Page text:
Today I took a series of images, particularly from the northern side, immediately south of the Tongaporutu River. As the river was flowing close to the Mammoth Rock side, I couldn’t quite get the distance I wanted. There are a couple of through arches located near the seaward end of Mammoth Rock. (Previously I have only mentioned one.)
The gap between Mammoth Rock and the dune continues to grow at a frightening rate. I photographed this gap from both the northern and southern sides. Mammoth Rock is undergoing carving from both sides, but more particularly from its northern side. The river could be an additional causal factor in this.
THE THREE SISTERS. From Mammoth Rock I could see a lot of rocks in the vicinity of the Inner and Middle Sisters. I didn’t pay too much attention to this at first because the area between the Sisters and Elephant Rock has been denuded of sand for some time. And from this angle of view, the Middle Sister appeared to be unchanged. However, initial looks can be very deceiving.
Upon arrival at the Sisters I saw that the MIDDLE SISTER HAD LOST HER WHOLE SOUTHERN HALF. She had cleanly split down the entire length of the centrally located crack. The slightly lower, less massive south facing half had sheared right off. The large boulder/rock debris field splayed out in a southerly direction. Specifically, it is angled part way between the sea and the cliffs. The more massive right side remained intact. The new southern ‘face’ was remarkably smooth.
I estimated that the collapse had occurred during the past week. The king tides of recent days could have instigated the Middle Sister’s partial demise. Though the sea was relatively calm, there had been 2 metre swells. The debris field looked quite fresh with little spreading from the original fall site. Large boulders had not yet been subject to further shattering.
I can categorically state that the collapse is no more than three weeks old, but most likely it occurred during the past week. The Middle Sister now looks quite stable, and barring anything unforseen, should last in this state for a few years. I took several images of her. Firstly from the southern side and close to the Inner Sister. I included the Inner Sister in the photo. I then returned to the northern side and took a close up of the Middle Sister. A bonus was a shag on top that was stretching its wings.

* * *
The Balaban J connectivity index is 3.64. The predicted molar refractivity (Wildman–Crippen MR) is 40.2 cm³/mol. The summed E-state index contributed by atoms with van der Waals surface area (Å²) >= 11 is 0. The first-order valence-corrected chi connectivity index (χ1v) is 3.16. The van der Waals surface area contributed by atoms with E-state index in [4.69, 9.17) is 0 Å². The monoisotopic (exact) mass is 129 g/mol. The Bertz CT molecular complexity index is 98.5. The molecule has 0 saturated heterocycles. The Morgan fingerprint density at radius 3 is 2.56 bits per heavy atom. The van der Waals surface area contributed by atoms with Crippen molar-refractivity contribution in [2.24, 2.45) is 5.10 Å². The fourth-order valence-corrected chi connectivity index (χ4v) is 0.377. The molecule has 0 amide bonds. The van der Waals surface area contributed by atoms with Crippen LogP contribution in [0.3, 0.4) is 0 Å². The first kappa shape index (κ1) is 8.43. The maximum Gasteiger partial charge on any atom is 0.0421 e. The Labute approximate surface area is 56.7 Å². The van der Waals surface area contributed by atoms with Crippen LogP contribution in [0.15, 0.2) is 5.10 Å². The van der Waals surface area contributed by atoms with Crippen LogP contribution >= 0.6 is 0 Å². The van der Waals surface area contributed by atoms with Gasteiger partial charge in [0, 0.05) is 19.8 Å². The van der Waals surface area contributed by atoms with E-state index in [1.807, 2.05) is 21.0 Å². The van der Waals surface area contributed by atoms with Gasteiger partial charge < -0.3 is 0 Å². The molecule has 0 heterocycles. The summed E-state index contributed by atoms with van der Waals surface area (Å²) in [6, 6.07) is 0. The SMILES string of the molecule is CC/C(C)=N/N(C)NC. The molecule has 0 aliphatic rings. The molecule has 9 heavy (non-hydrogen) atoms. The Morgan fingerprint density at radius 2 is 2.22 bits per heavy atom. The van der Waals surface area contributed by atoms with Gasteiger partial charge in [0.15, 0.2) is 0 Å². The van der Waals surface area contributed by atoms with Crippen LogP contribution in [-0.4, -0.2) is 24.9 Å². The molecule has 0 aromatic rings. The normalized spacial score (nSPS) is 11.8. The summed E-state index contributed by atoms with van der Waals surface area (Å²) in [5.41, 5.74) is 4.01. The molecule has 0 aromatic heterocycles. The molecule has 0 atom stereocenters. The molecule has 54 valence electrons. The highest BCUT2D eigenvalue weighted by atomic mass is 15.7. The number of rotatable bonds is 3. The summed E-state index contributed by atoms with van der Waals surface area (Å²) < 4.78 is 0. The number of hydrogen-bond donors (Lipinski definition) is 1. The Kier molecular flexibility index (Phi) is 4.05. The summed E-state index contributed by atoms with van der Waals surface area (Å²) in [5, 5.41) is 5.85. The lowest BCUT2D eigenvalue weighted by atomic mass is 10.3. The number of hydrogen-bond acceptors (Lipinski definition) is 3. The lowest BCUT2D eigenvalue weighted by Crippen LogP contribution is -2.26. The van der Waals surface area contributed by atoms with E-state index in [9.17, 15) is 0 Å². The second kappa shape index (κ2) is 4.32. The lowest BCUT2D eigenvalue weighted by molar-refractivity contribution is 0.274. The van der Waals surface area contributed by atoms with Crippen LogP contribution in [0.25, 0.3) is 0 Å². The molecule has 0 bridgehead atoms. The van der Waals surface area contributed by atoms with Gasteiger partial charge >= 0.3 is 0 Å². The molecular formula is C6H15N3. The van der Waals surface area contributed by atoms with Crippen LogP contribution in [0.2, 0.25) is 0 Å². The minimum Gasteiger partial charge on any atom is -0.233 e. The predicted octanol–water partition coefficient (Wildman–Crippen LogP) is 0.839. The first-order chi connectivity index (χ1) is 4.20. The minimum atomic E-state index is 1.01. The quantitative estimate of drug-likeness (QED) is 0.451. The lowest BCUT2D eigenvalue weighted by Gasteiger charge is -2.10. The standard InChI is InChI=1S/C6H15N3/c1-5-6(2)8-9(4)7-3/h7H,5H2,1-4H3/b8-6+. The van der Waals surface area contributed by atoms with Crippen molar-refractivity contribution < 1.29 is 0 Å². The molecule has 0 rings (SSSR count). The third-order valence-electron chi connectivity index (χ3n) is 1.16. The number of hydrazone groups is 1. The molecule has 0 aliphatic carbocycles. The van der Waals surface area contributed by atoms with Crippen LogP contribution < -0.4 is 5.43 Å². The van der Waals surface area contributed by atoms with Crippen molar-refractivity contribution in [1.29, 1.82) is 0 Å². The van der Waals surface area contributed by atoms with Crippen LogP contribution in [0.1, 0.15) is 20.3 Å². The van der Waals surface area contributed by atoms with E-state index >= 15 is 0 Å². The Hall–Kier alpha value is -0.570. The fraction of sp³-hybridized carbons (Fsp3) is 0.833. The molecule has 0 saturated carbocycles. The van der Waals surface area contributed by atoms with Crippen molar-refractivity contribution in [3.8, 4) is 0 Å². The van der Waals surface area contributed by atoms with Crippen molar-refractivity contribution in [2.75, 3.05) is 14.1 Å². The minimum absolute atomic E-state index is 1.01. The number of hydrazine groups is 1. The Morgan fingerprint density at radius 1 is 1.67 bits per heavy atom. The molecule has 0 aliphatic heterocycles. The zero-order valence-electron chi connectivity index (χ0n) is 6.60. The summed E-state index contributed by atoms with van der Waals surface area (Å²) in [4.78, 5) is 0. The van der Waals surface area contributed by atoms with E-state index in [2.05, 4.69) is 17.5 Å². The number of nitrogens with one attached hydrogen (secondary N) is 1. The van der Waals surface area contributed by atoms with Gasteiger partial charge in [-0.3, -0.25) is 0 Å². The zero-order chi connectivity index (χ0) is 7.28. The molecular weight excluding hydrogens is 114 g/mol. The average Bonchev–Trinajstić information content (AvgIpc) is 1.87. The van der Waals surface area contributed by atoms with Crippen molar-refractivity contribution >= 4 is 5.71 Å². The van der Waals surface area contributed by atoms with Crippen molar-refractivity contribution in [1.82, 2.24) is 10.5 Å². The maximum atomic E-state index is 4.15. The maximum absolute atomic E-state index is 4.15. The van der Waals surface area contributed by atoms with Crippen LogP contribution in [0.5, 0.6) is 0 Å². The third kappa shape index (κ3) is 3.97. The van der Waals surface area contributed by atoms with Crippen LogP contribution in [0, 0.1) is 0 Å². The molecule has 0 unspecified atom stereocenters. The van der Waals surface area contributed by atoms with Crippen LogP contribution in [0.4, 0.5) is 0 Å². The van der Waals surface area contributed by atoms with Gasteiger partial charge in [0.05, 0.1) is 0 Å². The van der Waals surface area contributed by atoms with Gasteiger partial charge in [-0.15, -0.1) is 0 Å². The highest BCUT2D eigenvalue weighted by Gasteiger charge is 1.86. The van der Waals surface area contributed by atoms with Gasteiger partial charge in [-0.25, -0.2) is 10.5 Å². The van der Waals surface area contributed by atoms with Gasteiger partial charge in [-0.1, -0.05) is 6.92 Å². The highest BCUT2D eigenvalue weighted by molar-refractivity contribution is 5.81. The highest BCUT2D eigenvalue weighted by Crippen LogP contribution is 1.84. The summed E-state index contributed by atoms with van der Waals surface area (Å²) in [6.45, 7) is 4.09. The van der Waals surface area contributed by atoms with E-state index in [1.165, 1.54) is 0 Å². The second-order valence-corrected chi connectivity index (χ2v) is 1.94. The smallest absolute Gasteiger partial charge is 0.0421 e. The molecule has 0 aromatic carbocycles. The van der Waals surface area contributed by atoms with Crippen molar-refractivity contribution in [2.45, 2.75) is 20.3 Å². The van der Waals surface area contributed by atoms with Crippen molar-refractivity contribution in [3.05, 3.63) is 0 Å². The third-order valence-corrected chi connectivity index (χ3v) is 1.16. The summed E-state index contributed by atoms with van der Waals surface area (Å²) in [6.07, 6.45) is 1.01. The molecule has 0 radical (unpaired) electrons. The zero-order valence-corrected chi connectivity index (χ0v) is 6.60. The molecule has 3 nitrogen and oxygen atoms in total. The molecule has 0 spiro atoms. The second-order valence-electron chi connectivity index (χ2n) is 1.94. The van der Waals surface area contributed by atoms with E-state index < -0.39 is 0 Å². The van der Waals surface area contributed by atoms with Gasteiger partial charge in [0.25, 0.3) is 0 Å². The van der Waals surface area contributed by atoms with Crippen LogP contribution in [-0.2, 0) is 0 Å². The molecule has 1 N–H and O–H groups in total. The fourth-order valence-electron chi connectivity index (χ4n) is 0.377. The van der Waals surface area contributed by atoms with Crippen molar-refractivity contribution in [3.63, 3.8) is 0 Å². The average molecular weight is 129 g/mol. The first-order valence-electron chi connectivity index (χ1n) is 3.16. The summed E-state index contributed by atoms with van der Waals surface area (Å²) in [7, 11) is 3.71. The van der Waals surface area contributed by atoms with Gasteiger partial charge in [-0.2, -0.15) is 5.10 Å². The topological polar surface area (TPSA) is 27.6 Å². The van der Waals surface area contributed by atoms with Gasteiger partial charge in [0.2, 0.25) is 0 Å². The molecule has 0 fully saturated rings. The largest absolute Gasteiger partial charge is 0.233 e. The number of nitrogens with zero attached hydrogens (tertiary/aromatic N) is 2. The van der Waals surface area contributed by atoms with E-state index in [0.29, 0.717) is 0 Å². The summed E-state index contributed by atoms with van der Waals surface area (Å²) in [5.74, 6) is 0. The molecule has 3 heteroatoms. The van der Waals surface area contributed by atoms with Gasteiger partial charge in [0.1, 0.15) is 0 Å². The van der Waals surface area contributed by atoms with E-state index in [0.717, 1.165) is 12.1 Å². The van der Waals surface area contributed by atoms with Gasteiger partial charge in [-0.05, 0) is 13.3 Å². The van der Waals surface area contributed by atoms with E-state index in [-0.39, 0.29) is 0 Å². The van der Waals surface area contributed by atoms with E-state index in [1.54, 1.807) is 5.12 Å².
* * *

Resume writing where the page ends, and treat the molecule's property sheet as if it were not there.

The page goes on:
The New Sister is still firmly attached to the cliff proper at the base. I think it will be a while yet before she is finally free. A large bowl shaped cave is being carved out on the northern cliff section collapse boundary. This site is still unstable. Watch this space!
The Inner Sister and Little Sister remain relatively unchanged. My last photo was of the Three Sisters looking towards White Cliffs and Mt Egmont. Mt Egmont was partially clear with a touch of sunlight, otherwise there was no magic light.
26.8.2009 PHO2011-1657, 1660, 1664, 1884, 1886-1887
MAMMOTH ROCK. There had been wild weather, but today was a fine weather window between fronts. Dense, fog-like salt spray lowered visibility. I took several photos from the cliff top overlook on the Gibbs farm. This looked directly down onto Mammoth Rock and the gap. I also photographed down at the gap.
THE THREE SISTERS. They were surrounded by boiling white surf. From this viewpoint above the cliff section collapse site, the New Sister was in sharp relief. She is quite jagged in appearance and narrow.
6.9.2009 PHO2011-1890, 1893-1895, 1897
MAMMOTH ROCK. PHO2011-1890 shows Mammoth Rock with the deteriorating dune and scoured out beach in Zone One.
THE THREE SISTERS. There was a massive cliff collapse to the rear of the Sisters. Specifically at the northern end of the cliff section collapse site that had occurred on 12.11.08. With the digital camera, I took a number of images of the Inner and Middle Sisters. The debris field was still just south of the Middle Sister, but was more smashed up. It was a bright fine day with Mt Egmont clear. One of the photos of the Sisters has two small rock pillars in the foreground. I didn’t notice any new changes to the Sisters. And the New Sister is still firmly attached to the cliff.
ELEPHANT ROCK. Took a couple of photos that included Elephant Rock. One had Mt Egmont in the background. The other photo was taken from the cliff collapse site that had occurred within the past 40 hours. Elephant Rock is in the background.
19.9.2009 PHO2011-1668, 1673, 1675, 1678-1679
MAMMOTH ROCK. The gap separating Mammoth Rock and the dune continues to widen. (There were no specific photos of Mammoth Rock.)
THE THREE SISTERS. There had been no major changes to the Sisters. However, upon checking to the rear of the New Sister, I noticed that some cliff material had come down close by. I presumed this to be part of the full cliff collapse that I observed at the northern boundary of the cliff section collapse site on 6.9.09. I took several photos, both with the digital camera and the Pentax 6x7 from different locations. The New Sister remains firmly attached to the parent cliff. The Middle Sister finally had some late afternoon light on her southern side – the side that split off last month (22.8.09.) I also photographed the Sisters with the digital camera from the cliff top overlook. It was sobering to know that where I had both sat and stood on the cliff top here on the 6th, now lay at the bottom of the cliff!
18.10.2009 PHO2011-1684, 1929, 1931-1932, 1935-1937